The author takes us along for the ride as Emma discovers what is happening to her. I was pleased that Miranda took some time to help first time paranormal readers get a grip on the forces displayed in the book. These moments of description are just enough as the book suddenly erupts in vivid action. Other characters, such as ones in the kidnapper’s team, are carefully described and their powers outlined setting up action sequences as the book proceeds.

All in all, “Elemental Claim” is an exciting romance, I recommend to everyone. The best news is that Miranda includes an excerpt to her next book in this volume.


The reviewer is the author of “Mason’s Taxi of Love

 

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Book Review -The Sky Drifter by Paris Singer

Book Review -The Sky Drifter by Paris Singer

Book Review -The Sky Drifter

by Paris Singer

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 Brittany, Top Reviewer
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Hoping for a Sequel!

The Sky Drifter is a large space ship making its way through the vast galaxy. On board the Sky Drifter, the residences are named by number and have established their own town, school, and community. The Sky Drifter is home to many different species that coexist, including Seven, the only human on the ship. Seven and the rest of the younger passengers attend The Academy, the ship’s school that teaches everything from cooking to math to strategy.

Seven spends his days attending classes, hanging out with Iris and Pi, and playing Sphere (“one on one dodge ball on steroids” if you may). He is content with his life until he notices another human like himself.  He looks for the girl while his two best friends think he’s crazy. What follows is a series of events that makes Seven realize that not everything is as it seems.

I haven’t read a really good sci-fi in a while, so this one was really satisfying. It has space exploration, variety of characters, and good ole classic high school issues.

The book gives a flash of the future at the beginning and I found it very confusing as I started to read it. The opening scene is action packed and it led to my mind trying to imagine all possibilities of how this book will build up, which was a very strong way to open the novel, in my opinion.
The majority of the novel focuses on the reader following Seven as he deals with the norms of high school. It’s almost uneventful, but I actually enjoyed it. And then we have the nice surprise of an action packed ending that I didn’t see coming!

I’m definitely hoping for a sequel!

The Sky Drifter by Paris Singer receives 3.5 stars.


Originally Posted on Britanny’s Pages

 


 

 

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Book Review –  Mares Nest by Larry Darter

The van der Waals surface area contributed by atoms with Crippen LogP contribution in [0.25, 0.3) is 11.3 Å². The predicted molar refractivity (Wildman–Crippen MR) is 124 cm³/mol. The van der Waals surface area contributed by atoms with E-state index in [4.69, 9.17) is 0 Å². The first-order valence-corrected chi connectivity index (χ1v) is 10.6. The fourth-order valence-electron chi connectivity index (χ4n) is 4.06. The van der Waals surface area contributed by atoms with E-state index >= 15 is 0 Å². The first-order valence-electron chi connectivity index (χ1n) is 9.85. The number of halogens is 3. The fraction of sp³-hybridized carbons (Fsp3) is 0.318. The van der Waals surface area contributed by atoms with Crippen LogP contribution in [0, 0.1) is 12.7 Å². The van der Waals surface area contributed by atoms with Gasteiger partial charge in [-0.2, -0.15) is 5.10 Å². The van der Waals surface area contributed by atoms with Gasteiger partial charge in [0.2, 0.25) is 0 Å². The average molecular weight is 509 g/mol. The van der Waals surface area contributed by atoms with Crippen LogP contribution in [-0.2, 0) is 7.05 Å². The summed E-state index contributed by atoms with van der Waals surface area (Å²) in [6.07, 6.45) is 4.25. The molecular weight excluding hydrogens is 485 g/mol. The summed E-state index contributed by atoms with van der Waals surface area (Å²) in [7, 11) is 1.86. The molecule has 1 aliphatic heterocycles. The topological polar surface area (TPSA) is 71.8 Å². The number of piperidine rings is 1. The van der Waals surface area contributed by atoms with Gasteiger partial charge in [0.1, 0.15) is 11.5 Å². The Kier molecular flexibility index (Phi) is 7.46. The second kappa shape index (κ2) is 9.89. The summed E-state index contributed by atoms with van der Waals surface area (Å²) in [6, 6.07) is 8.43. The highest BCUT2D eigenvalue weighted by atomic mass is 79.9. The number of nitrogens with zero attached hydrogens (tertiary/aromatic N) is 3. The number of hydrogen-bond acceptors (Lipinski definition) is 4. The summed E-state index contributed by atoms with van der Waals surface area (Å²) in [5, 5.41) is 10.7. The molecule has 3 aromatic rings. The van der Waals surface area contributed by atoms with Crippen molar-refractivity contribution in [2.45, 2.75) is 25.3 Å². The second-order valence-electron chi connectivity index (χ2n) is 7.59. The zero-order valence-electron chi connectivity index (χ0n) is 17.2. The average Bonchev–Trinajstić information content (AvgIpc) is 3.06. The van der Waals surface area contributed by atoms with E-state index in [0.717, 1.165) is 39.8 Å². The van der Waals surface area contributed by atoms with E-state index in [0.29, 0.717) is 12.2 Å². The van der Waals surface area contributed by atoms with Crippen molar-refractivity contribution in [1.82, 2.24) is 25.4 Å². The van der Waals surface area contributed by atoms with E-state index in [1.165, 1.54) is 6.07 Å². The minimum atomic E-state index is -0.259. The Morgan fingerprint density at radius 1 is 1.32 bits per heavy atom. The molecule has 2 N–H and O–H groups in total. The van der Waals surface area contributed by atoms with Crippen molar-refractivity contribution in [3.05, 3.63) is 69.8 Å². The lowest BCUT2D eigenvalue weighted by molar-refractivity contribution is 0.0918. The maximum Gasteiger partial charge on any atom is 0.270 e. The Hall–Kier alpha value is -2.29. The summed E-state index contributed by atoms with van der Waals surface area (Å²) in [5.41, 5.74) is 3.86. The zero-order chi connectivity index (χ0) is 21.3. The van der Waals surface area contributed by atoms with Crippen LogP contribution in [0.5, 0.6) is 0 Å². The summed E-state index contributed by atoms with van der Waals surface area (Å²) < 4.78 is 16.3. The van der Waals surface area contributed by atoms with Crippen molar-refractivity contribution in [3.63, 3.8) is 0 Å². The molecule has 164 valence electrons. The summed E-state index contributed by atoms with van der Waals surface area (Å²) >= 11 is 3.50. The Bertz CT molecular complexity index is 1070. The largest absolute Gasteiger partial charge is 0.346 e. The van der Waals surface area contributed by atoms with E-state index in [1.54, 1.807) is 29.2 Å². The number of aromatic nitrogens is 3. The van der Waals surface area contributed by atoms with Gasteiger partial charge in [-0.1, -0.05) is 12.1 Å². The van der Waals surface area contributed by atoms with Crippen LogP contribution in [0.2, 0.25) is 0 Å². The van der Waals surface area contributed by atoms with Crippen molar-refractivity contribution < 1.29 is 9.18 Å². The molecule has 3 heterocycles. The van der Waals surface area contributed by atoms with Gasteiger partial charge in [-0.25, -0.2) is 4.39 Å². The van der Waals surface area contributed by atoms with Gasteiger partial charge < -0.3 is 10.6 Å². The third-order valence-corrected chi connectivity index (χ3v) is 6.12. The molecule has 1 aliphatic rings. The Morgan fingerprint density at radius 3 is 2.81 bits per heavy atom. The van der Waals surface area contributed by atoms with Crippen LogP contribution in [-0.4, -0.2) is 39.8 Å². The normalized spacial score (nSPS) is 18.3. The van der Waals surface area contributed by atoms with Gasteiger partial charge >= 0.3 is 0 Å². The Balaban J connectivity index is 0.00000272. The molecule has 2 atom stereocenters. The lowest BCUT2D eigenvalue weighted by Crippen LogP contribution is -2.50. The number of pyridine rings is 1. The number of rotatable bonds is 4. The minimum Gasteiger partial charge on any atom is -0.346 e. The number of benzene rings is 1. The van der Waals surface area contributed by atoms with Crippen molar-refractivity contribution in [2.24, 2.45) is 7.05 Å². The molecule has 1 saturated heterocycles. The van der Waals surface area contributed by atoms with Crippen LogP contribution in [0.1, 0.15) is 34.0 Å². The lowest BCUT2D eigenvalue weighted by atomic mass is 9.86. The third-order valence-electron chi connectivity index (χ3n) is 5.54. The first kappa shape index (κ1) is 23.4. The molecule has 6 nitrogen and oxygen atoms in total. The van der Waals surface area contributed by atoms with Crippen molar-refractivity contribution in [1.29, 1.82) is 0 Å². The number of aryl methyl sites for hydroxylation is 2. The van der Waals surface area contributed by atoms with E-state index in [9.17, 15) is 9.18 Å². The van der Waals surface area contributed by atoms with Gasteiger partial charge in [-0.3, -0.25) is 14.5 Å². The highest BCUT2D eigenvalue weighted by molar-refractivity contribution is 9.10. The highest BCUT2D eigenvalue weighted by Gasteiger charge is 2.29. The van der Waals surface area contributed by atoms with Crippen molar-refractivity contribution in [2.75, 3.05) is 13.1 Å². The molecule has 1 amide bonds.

Book Review – Mares Nest by Larry Darter

Book Review –

Mares Nest (A T.J. O’Sullivan Novel)

by Larry Darter

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Rodney Strong
Fiction Author
C.J. Shane
Fiction Author 

 


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Fun and Easy to Read

T.J O’Sullivan is an LA private investigator hired for a missing person case in Hawaii. As soon as she arrives things take a dramatic turn and suddenly she finds herself in a race to get a kidnapping victim back, as well as the ransom, all while fending off the lecherous advances of her client.

Darter has an easy writing style that suits the fast paced nature of thrillers.  This was a short book compared to others, and the first three quarters of the book flew past in no time at all.  The author has a good grasp of action sequences, and although the characters were a little cliched, they were well written and T.J in particular is a good mix of physically and mentally tough.

The author has given T.J a New Zealand background, and as a New Zealander myself it was fun to see the colloquialisms mixed throughout the book.  However there were instances where it jarred and didn’t fit with my image of the character.

There was a lull in the book in patches where the author seemed to be setting things up for future books rather than focusing on the story at hand, which was a little distracting, but overall I enjoyed the read.


The Reviewer is the Author of “Troy’s Possibilities” and “Murder in Paint

 


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 A Fast-Paced and Exciting Ride!

Hold on tight!  Larry Darter’s new series starring private investigator T.J. O’Sullivan is a fast-paced and exciting ride with plenty of twists and turns along the way!  T.J. is smart, tough, cheeky, highly skilled, and very self-confident. She’s definitely a gal to be reckoned with.

We first met T.J. when she helped Los Angeles PI Ben Malone on a case in Cold Comfort. Now Malone has sent her off on her own to Hawaii to try to find the missing daughter of a wealthy client. Immediately T.J. finds that the case is far more complicated than first described.  Mare’s Nest is an idiom that refers to a deliberate hoax and that’s exactly what T.J. stumbles upon. Danger abounds, especially when T.J. discovers that she’s been set up to take the fall for murder.